Reviews - Specialty Releases


Film Review: Home Run

Baseball, little kids and religion could be a queasy formula for the movie blues but, happily, this one slides down pretty easily.

April 19, 2013

-By David Noh


filmjournal/photos/stylus/1375768-Home_Run_Md.jpg

For movie details, please click here.

Hard-living Cory Brand (Scott Elrod) is one maverick baseball player in trouble. A recent DUI arrest finds him suspended from his team and obliged to undergo an alcoholism program in his hometown while coaching the Little League team to improve his image. But old bad ways die hard, and he fakes his way through the treatment, all the while trying to reignite a relationship with an ex-girlfriend (Dorian Brown). A history of parental abuse lies at the root of his self-destructiveness, and the film charts his rock-strewn path to redemption.

This Christian propaganda film has been smoothly helmed and handsomely photographed by David Boyd. Although it has its grindingly obvious moments—including perhaps one too many confessions at AA meetings of various kinds of abuse—Boyd wisely doesn’t slam the inspirational message too hard, and provides enough insight into the characters to make them more than just cardboard proselytizers for faith. It all goes down relatively easily, and at times may even have some hardened cynics in the audience moist around the eyes.

Elrod, familiar now from Argo, has a male model’s handsomeness but, unfortunately, a predictable acting style that renders his more volcanic emotions generically bland. Brown shows some spunk in a single-Mom, ever-skeptical, one-note role. But it is Vivica A. Fox as Helene, Cory‘s agent, who really enlivens the film. She’s put on a few pounds, but throws that bodacious body around like a devil in a red dress as she fast-talks her and Cory‘s way out of any number of tricky, potentially career-destroying situations. A good part of the film’s appeal stems from the Little Leaguers themselves, an ingratiating cadre of tykes who are, mercifully, real kids and not your standard-issue movie brats.


Film Review: Home Run

Baseball, little kids and religion could be a queasy formula for the movie blues but, happily, this one slides down pretty easily.

April 19, 2013

-By David Noh


filmjournal/photos/stylus/1375768-Home_Run_Md.jpg

For movie details, please click here.

Hard-living Cory Brand (Scott Elrod) is one maverick baseball player in trouble. A recent DUI arrest finds him suspended from his team and obliged to undergo an alcoholism program in his hometown while coaching the Little League team to improve his image. But old bad ways die hard, and he fakes his way through the treatment, all the while trying to reignite a relationship with an ex-girlfriend (Dorian Brown). A history of parental abuse lies at the root of his self-destructiveness, and the film charts his rock-strewn path to redemption.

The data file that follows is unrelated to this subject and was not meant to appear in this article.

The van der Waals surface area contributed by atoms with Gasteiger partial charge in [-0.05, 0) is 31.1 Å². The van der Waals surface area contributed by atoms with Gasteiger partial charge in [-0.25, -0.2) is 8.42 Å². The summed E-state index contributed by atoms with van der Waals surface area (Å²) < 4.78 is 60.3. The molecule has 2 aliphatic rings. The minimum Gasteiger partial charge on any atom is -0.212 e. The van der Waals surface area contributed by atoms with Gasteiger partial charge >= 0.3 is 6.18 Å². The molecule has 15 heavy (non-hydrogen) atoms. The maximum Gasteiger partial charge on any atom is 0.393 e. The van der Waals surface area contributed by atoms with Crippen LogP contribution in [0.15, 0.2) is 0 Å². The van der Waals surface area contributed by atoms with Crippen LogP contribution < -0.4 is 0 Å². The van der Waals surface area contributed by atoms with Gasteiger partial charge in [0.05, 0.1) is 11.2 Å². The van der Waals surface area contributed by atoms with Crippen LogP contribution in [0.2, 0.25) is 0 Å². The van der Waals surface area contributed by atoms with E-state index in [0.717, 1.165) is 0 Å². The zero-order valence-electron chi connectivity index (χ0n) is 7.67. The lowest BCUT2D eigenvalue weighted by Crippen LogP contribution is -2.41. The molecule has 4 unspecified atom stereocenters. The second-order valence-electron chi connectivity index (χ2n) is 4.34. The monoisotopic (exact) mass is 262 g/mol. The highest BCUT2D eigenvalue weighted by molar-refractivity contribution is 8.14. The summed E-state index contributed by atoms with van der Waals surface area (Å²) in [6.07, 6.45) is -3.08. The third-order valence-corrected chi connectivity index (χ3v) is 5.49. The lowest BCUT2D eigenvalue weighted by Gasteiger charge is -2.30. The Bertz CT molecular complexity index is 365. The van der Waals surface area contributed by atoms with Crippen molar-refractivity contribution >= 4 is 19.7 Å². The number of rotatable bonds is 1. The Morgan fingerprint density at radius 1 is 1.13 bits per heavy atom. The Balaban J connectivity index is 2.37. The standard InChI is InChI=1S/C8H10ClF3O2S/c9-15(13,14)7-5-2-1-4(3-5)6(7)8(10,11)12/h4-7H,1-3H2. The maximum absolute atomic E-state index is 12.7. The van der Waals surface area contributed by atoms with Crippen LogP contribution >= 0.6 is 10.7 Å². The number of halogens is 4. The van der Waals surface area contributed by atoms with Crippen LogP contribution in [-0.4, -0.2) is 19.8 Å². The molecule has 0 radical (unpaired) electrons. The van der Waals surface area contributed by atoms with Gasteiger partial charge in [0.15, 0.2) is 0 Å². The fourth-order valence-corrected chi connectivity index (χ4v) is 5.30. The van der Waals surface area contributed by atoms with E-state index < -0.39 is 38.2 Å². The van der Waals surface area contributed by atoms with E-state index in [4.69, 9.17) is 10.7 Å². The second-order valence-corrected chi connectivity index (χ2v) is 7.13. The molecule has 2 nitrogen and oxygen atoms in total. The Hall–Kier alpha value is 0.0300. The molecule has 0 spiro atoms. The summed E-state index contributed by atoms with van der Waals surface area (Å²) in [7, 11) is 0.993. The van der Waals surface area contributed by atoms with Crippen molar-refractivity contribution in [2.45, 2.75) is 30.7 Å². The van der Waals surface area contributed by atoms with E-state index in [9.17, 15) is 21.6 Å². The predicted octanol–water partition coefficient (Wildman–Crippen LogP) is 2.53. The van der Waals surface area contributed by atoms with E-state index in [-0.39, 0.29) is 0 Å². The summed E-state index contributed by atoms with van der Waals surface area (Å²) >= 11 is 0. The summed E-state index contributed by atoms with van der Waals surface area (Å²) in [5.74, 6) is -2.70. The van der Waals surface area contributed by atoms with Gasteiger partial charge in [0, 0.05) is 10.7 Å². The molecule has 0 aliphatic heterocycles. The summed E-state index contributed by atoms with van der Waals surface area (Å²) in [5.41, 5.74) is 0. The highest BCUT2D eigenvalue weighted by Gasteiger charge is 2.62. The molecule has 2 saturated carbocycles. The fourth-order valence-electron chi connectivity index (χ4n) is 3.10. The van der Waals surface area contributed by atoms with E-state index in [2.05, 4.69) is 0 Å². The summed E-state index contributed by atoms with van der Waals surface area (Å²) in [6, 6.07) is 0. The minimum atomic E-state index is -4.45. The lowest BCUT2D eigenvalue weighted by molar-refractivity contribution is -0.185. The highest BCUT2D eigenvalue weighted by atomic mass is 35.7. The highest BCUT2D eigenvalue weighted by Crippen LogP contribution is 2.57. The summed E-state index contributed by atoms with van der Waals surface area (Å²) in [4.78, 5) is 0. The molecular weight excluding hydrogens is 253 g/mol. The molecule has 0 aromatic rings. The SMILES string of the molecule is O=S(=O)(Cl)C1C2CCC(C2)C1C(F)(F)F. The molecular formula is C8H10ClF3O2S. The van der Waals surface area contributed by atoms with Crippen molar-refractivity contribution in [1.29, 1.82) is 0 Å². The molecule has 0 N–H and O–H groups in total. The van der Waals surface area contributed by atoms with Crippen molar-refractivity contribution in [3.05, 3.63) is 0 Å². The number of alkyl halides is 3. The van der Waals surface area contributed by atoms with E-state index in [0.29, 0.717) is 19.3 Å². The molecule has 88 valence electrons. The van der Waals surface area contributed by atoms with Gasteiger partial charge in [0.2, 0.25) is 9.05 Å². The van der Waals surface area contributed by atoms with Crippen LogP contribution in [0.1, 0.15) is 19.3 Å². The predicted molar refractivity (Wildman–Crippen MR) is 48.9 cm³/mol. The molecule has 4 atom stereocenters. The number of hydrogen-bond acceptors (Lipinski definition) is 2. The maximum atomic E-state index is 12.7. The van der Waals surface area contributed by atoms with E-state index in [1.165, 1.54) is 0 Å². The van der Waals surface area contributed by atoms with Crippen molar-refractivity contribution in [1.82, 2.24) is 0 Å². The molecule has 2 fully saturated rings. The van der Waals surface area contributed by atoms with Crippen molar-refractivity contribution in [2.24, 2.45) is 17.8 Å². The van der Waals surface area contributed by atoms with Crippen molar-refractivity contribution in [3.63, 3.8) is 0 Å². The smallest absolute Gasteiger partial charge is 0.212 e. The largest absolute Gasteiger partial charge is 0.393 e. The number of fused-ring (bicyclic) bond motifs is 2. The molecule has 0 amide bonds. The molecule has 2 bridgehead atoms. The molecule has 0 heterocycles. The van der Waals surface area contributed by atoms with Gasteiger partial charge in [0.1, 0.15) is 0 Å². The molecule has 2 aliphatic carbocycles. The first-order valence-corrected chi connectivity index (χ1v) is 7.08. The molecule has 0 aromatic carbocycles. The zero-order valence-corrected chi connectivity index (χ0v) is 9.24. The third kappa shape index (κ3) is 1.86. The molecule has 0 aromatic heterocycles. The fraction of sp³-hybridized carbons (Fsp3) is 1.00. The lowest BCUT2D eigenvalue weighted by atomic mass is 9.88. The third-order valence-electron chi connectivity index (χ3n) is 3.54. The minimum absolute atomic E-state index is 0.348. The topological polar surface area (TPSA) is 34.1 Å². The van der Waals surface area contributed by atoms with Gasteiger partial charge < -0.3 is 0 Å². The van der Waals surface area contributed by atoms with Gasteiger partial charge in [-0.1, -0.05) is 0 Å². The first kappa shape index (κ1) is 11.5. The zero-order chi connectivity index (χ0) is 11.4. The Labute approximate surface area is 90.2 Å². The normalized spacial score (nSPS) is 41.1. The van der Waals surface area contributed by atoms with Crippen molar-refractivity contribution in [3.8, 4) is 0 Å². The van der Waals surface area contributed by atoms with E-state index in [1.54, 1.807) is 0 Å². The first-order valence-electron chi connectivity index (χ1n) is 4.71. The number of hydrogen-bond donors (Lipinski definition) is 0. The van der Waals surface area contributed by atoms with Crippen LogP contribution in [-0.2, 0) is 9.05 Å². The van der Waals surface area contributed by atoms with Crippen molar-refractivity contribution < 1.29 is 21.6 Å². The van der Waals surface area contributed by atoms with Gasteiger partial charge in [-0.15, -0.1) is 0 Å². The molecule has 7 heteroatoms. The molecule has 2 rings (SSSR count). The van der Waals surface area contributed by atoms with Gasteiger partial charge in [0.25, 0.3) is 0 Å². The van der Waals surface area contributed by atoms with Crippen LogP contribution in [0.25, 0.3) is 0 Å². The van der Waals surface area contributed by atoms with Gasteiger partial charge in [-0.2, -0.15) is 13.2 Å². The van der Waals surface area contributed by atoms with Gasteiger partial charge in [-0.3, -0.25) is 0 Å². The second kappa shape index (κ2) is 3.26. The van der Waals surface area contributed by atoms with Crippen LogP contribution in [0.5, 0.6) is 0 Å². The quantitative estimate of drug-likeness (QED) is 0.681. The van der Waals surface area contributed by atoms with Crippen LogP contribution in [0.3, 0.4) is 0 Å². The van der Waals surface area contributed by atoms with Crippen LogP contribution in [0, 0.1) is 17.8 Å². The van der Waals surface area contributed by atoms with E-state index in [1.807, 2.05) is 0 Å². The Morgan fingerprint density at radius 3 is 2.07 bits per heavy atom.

This Christian propaganda film has been smoothly helmed and handsomely photographed by David Boyd. Although it has its grindingly obvious moments—including perhaps one too many confessions at AA meetings of various kinds of abuse—Boyd wisely doesn’t slam the inspirational message too hard, and provides enough insight into the characters to make them more than just cardboard proselytizers for faith. It all goes down relatively easily, and at times may even have some hardened cynics in the audience moist around the eyes.

Elrod, familiar now from Argo, has a male model’s handsomeness but, unfortunately, a predictable acting style that renders his more volcanic emotions generically bland. Brown shows some spunk in a single-Mom, ever-skeptical, one-note role. But it is Vivica A. Fox as Helene, Cory‘s agent, who really enlivens the film. She’s put on a few pounds, but throws that bodacious body around like a devil in a red dress as she fast-talks her and Cory‘s way out of any number of tricky, potentially career-destroying situations. A good part of the film’s appeal stems from the Little Leaguers themselves, an ingratiating cadre of tykes who are, mercifully, real kids and not your standard-issue movie brats.
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